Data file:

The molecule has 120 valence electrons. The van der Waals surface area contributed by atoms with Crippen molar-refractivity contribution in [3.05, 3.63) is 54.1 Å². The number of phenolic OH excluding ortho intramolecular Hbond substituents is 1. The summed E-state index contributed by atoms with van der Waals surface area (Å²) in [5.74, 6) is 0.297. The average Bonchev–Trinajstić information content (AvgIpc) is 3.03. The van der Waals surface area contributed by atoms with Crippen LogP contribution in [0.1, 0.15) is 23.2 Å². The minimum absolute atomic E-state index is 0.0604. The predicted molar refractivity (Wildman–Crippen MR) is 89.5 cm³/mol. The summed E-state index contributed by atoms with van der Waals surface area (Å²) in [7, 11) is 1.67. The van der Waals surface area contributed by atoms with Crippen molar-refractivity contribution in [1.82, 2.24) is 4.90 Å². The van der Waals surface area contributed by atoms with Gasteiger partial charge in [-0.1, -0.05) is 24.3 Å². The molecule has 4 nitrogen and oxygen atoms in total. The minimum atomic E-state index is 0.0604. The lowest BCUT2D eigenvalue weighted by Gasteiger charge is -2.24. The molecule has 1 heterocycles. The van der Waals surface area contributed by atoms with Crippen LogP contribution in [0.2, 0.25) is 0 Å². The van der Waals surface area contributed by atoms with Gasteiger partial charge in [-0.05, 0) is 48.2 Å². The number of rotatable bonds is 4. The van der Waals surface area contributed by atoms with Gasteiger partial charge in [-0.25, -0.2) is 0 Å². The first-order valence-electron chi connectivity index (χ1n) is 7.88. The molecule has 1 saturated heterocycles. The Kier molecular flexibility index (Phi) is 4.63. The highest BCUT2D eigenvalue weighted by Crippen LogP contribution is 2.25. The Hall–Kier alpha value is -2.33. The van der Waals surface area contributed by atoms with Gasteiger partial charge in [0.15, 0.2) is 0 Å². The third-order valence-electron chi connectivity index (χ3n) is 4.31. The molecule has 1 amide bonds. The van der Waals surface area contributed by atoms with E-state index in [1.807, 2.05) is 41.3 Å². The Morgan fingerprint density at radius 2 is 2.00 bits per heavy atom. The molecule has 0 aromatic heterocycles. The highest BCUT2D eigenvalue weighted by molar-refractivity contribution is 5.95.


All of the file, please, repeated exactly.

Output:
The molecule has 120 valence electrons. The van der Waals surface area contributed by atoms with Crippen molar-refractivity contribution in [3.05, 3.63) is 54.1 Å². The number of phenolic OH excluding ortho intramolecular Hbond substituents is 1. The summed E-state index contributed by atoms with van der Waals surface area (Å²) in [5.74, 6) is 0.297. The average Bonchev–Trinajstić information content (AvgIpc) is 3.03. The van der Waals surface area contributed by atoms with Crippen LogP contribution in [0.1, 0.15) is 23.2 Å². The minimum absolute atomic E-state index is 0.0604. The predicted molar refractivity (Wildman–Crippen MR) is 89.5 cm³/mol. The summed E-state index contributed by atoms with van der Waals surface area (Å²) in [7, 11) is 1.67. The van der Waals surface area contributed by atoms with Crippen molar-refractivity contribution in [1.82, 2.24) is 4.90 Å². The van der Waals surface area contributed by atoms with Gasteiger partial charge in [-0.1, -0.05) is 24.3 Å². The molecule has 4 nitrogen and oxygen atoms in total. The minimum atomic E-state index is 0.0604. The lowest BCUT2D eigenvalue weighted by Gasteiger charge is -2.24. The molecule has 1 heterocycles. The van der Waals surface area contributed by atoms with Crippen LogP contribution in [0.2, 0.25) is 0 Å². The van der Waals surface area contributed by atoms with Gasteiger partial charge in [-0.05, 0) is 48.2 Å². The number of rotatable bonds is 4. The van der Waals surface area contributed by atoms with Gasteiger partial charge in [-0.25, -0.2) is 0 Å². The first-order valence-electron chi connectivity index (χ1n) is 7.88. The molecule has 1 saturated heterocycles. The Kier molecular flexibility index (Phi) is 4.63. The highest BCUT2D eigenvalue weighted by Crippen LogP contribution is 2.25. The Hall–Kier alpha value is -2.33. The van der Waals surface area contributed by atoms with Gasteiger partial charge in [0.15, 0.2) is 0 Å². The third-order valence-electron chi connectivity index (χ3n) is 4.31. The molecule has 1 amide bonds. The van der Waals surface area contributed by atoms with E-state index in [1.807, 2.05) is 41.3 Å². The Morgan fingerprint density at radius 2 is 2.00 bits per heavy atom. The molecule has 0 aromatic heterocycles. The highest BCUT2D eigenvalue weighted by molar-refractivity contribution is 5.95.